On 21 June he began the second movement and completed its short score on 1 July, despite the ‘many hindrances’ complained about just over a week later in a letter to Bantock which goes on: ‘I like the second movement now—it is bigger than such as I played to you from the first movement.’ Composition of the work gathered pace: the finale was completed on 16 July after four days’ work, and the scherzo despatched in a final two-day blaze of exuberant creativity celebrated in a further letter to ‘Dear Gran’ on the 20th: ‘I finished the sketch of my new Symphony last night. As I heard the slow movement in a very slow 3—I had to evolve a 2/4 scherzo which sounds as though it had been written in Vienna … it will take a long time to decipher and write out my sketches …’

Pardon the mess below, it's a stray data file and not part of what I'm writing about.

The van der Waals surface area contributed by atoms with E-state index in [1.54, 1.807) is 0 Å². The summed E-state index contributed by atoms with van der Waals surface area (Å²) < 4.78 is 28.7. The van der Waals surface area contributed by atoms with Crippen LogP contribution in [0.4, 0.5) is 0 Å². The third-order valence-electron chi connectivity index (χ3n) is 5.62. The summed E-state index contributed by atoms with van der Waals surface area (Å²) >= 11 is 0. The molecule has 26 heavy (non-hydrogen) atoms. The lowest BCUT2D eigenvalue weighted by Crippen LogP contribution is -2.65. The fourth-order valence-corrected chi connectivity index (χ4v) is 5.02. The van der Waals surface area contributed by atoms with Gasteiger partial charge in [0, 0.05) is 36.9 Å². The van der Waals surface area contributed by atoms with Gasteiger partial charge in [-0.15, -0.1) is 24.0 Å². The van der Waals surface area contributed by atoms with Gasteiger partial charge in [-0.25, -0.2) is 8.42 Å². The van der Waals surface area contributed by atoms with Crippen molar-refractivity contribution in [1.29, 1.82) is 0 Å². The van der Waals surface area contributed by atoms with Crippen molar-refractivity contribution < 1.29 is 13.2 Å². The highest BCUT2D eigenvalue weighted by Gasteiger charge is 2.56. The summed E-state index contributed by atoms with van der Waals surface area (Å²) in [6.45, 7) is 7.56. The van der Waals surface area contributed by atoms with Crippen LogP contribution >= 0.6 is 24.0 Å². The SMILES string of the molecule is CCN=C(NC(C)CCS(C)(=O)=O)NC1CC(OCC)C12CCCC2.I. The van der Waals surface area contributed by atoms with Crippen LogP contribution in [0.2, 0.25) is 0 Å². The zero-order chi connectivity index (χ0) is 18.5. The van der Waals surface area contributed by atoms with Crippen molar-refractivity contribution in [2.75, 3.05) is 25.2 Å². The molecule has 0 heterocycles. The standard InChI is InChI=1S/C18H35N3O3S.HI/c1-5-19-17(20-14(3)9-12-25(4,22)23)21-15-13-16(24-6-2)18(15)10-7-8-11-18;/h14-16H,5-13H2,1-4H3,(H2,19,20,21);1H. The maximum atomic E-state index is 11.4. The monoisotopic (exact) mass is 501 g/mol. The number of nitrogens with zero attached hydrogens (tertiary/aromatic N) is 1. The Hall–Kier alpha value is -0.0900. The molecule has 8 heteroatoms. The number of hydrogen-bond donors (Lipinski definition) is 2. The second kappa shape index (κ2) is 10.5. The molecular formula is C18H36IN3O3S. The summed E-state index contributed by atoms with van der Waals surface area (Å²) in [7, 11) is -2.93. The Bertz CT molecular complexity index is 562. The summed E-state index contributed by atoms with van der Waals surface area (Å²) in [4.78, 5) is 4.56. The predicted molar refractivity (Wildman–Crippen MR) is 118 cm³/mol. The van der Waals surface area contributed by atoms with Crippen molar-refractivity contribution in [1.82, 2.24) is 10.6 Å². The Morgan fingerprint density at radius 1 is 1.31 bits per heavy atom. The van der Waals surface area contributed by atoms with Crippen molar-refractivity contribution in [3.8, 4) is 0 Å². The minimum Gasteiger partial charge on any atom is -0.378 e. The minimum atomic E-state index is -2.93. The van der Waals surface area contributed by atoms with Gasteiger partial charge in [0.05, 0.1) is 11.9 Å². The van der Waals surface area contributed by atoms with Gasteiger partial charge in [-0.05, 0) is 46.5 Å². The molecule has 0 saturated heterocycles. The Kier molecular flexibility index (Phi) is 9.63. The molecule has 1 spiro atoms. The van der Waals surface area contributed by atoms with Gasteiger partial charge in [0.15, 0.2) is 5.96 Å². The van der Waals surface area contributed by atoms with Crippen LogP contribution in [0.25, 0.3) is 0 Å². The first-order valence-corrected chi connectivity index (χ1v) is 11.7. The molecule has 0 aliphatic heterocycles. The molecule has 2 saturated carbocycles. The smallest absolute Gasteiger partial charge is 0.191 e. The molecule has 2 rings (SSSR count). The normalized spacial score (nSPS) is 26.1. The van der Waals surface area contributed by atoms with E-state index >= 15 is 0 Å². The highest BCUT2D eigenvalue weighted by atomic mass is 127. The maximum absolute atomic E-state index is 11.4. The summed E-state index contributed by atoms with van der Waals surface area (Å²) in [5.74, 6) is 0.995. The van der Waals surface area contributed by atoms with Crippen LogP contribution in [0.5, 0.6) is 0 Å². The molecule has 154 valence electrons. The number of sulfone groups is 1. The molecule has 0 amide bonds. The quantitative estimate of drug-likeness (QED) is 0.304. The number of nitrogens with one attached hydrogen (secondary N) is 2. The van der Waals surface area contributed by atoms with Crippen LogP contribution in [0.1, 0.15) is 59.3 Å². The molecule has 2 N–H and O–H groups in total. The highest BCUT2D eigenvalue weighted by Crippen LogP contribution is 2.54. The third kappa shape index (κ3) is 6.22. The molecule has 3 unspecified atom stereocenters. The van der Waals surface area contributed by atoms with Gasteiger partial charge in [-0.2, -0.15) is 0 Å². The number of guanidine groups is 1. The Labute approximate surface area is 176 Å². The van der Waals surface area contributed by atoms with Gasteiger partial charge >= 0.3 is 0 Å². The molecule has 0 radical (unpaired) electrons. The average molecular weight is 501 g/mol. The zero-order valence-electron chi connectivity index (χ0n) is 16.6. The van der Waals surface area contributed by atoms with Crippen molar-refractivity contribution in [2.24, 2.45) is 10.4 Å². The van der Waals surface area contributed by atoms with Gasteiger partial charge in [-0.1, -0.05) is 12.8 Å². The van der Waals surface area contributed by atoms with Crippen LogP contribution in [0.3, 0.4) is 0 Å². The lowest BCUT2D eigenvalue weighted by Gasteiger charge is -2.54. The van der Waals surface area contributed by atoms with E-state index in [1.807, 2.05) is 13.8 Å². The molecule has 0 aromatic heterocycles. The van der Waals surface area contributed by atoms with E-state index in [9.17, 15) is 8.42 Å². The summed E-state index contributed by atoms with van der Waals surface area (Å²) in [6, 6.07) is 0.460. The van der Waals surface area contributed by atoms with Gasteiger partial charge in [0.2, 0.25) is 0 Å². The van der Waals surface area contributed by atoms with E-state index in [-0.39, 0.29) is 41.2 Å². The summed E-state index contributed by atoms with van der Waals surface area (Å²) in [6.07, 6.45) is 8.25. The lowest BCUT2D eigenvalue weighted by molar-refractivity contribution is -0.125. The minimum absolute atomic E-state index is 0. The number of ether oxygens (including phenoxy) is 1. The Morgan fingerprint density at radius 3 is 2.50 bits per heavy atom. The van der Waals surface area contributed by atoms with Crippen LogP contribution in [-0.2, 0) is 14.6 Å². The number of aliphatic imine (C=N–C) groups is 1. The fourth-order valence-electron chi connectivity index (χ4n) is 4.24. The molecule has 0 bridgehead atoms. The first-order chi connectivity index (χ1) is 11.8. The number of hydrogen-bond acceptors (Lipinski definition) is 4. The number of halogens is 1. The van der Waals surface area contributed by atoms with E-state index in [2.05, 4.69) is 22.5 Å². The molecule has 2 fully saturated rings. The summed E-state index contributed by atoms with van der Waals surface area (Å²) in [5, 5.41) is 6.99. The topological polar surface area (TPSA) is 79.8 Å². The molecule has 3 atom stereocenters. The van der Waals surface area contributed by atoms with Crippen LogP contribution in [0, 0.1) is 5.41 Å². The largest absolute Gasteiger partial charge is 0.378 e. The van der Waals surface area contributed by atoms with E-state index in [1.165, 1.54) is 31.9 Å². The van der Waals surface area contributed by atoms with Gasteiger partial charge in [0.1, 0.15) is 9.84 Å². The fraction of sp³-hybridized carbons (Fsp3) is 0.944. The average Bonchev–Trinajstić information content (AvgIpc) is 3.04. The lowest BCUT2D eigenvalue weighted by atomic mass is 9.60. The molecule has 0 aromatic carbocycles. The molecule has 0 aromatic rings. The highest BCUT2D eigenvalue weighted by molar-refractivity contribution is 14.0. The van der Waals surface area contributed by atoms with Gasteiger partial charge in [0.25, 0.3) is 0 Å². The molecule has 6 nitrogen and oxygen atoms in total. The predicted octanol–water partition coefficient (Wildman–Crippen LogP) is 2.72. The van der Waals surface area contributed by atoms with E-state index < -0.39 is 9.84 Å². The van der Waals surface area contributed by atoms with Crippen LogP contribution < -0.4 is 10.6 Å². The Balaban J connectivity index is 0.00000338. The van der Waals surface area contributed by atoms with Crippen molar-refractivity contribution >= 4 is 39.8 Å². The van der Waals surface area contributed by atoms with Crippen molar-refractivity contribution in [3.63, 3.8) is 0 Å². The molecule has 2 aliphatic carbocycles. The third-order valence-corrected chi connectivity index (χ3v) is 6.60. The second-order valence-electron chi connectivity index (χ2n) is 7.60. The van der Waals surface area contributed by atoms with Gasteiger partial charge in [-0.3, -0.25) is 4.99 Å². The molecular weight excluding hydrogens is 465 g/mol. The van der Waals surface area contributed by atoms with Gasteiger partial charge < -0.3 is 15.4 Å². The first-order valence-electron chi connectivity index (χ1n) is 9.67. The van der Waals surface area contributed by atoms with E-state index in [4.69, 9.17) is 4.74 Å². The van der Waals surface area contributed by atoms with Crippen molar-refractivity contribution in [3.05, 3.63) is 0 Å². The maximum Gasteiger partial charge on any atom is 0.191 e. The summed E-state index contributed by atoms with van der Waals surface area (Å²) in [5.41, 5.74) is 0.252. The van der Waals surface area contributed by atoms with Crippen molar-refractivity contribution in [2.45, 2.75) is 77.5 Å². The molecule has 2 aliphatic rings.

The ‘long time’ stretched to 28 May 1932 when the full score was finally completed. This was hardly surprising, given the full-time writing and editing commitments at the magazine Musical Opinion which Brian had been fulfilling since his appointment as Assistant Editor in June 1927, not to mention the sheer size of the symphony and its orchestration. The work is scored for the following array: four flutes (all doubling piccolos), four oboes (two doubling cors anglais), E flat clarinet, four clarinets in A (two doubling bass clarinets), four bassoons, contrabassoon; eight horns, four trumpets, four trombones (including contrabass), two tubas; six timpani (two players), bass drum, side drum, tenor drum, cymbals, tambourine, castanets, triangle, gong, xylophone, glockenspiel, celesta, two harps, two pianos, organ (‘ad lib’, but included in this recording) and strings (often much subdivided). For this recording the total forces numbered 120 players.